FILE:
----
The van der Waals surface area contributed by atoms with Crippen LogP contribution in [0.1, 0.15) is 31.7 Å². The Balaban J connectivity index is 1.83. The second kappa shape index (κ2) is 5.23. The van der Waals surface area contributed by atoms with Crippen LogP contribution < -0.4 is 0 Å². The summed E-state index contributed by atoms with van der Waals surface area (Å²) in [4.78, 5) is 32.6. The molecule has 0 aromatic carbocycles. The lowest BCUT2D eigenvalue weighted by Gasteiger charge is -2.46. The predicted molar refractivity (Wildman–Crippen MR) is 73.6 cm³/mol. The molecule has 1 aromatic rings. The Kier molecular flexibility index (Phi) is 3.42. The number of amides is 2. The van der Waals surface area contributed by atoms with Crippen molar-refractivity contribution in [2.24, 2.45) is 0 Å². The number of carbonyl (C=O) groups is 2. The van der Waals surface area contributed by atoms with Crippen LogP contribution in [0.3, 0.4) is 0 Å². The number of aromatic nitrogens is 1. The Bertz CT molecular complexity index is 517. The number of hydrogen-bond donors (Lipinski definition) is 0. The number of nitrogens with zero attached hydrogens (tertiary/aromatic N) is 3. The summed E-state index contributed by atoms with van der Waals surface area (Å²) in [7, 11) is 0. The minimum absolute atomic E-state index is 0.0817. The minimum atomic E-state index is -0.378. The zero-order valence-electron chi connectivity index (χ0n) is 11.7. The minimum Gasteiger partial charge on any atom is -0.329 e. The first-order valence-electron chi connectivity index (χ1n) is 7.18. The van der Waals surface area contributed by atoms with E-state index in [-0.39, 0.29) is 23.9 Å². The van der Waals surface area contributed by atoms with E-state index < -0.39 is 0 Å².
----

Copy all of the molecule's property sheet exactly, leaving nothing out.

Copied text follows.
The van der Waals surface area contributed by atoms with Crippen LogP contribution in [0.1, 0.15) is 31.7 Å². The Balaban J connectivity index is 1.83. The second kappa shape index (κ2) is 5.23. The van der Waals surface area contributed by atoms with Crippen LogP contribution < -0.4 is 0 Å². The summed E-state index contributed by atoms with van der Waals surface area (Å²) in [4.78, 5) is 32.6. The molecule has 0 aromatic carbocycles. The lowest BCUT2D eigenvalue weighted by Gasteiger charge is -2.46. The predicted molar refractivity (Wildman–Crippen MR) is 73.6 cm³/mol. The molecule has 1 aromatic rings. The Kier molecular flexibility index (Phi) is 3.42. The number of amides is 2. The van der Waals surface area contributed by atoms with Crippen molar-refractivity contribution in [2.24, 2.45) is 0 Å². The number of carbonyl (C=O) groups is 2. The van der Waals surface area contributed by atoms with Crippen LogP contribution in [0.3, 0.4) is 0 Å². The number of aromatic nitrogens is 1. The Bertz CT molecular complexity index is 517. The number of hydrogen-bond donors (Lipinski definition) is 0. The number of nitrogens with zero attached hydrogens (tertiary/aromatic N) is 3. The summed E-state index contributed by atoms with van der Waals surface area (Å²) in [7, 11) is 0. The minimum absolute atomic E-state index is 0.0817. The minimum atomic E-state index is -0.378. The zero-order valence-electron chi connectivity index (χ0n) is 11.7. The minimum Gasteiger partial charge on any atom is -0.329 e. The first-order valence-electron chi connectivity index (χ1n) is 7.18. The van der Waals surface area contributed by atoms with E-state index in [-0.39, 0.29) is 23.9 Å². The van der Waals surface area contributed by atoms with E-state index < -0.39 is 0 Å².